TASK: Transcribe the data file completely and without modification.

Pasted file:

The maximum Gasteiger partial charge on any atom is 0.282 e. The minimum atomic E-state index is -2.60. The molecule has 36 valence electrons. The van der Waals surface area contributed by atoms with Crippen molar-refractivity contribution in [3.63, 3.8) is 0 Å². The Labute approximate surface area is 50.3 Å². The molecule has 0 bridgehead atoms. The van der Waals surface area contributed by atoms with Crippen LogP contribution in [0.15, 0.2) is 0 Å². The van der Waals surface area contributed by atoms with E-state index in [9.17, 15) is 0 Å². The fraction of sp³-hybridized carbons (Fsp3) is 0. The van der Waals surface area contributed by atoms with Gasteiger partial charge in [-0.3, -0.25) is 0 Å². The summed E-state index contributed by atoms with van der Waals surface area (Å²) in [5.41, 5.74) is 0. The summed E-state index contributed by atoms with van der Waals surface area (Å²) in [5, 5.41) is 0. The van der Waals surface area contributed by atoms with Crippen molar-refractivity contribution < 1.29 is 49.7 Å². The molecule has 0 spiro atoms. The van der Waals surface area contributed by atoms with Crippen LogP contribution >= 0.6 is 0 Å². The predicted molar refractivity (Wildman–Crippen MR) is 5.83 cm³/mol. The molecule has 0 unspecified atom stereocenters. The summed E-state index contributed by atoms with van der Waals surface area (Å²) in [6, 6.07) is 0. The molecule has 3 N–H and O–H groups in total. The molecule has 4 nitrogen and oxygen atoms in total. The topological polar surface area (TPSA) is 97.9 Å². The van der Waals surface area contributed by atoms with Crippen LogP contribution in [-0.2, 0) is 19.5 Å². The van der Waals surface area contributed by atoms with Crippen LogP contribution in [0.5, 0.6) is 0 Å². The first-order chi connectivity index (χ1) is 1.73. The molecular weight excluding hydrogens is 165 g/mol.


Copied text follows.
The maximum Gasteiger partial charge on any atom is 0.282 e. The minimum atomic E-state index is -2.60. The molecule has 36 valence electrons. The van der Waals surface area contributed by atoms with Crippen molar-refractivity contribution in [3.63, 3.8) is 0 Å². The Labute approximate surface area is 50.3 Å². The molecule has 0 bridgehead atoms. The van der Waals surface area contributed by atoms with Crippen LogP contribution in [0.15, 0.2) is 0 Å². The van der Waals surface area contributed by atoms with E-state index in [9.17, 15) is 0 Å². The fraction of sp³-hybridized carbons (Fsp3) is 0. The van der Waals surface area contributed by atoms with Gasteiger partial charge in [-0.3, -0.25) is 0 Å². The summed E-state index contributed by atoms with van der Waals surface area (Å²) in [5.41, 5.74) is 0. The summed E-state index contributed by atoms with van der Waals surface area (Å²) in [5, 5.41) is 0. The van der Waals surface area contributed by atoms with Crippen molar-refractivity contribution < 1.29 is 49.7 Å². The molecule has 0 spiro atoms. The van der Waals surface area contributed by atoms with Crippen LogP contribution >= 0.6 is 0 Å². The predicted molar refractivity (Wildman–Crippen MR) is 5.83 cm³/mol. The molecule has 0 unspecified atom stereocenters. The summed E-state index contributed by atoms with van der Waals surface area (Å²) in [6, 6.07) is 0. The molecule has 3 N–H and O–H groups in total. The molecule has 4 nitrogen and oxygen atoms in total. The topological polar surface area (TPSA) is 97.9 Å². The van der Waals surface area contributed by atoms with Crippen LogP contribution in [-0.2, 0) is 19.5 Å². The van der Waals surface area contributed by atoms with Crippen LogP contribution in [0.5, 0.6) is 0 Å². The first-order chi connectivity index (χ1) is 1.73. The molecular weight excluding hydrogens is 165 g/mol.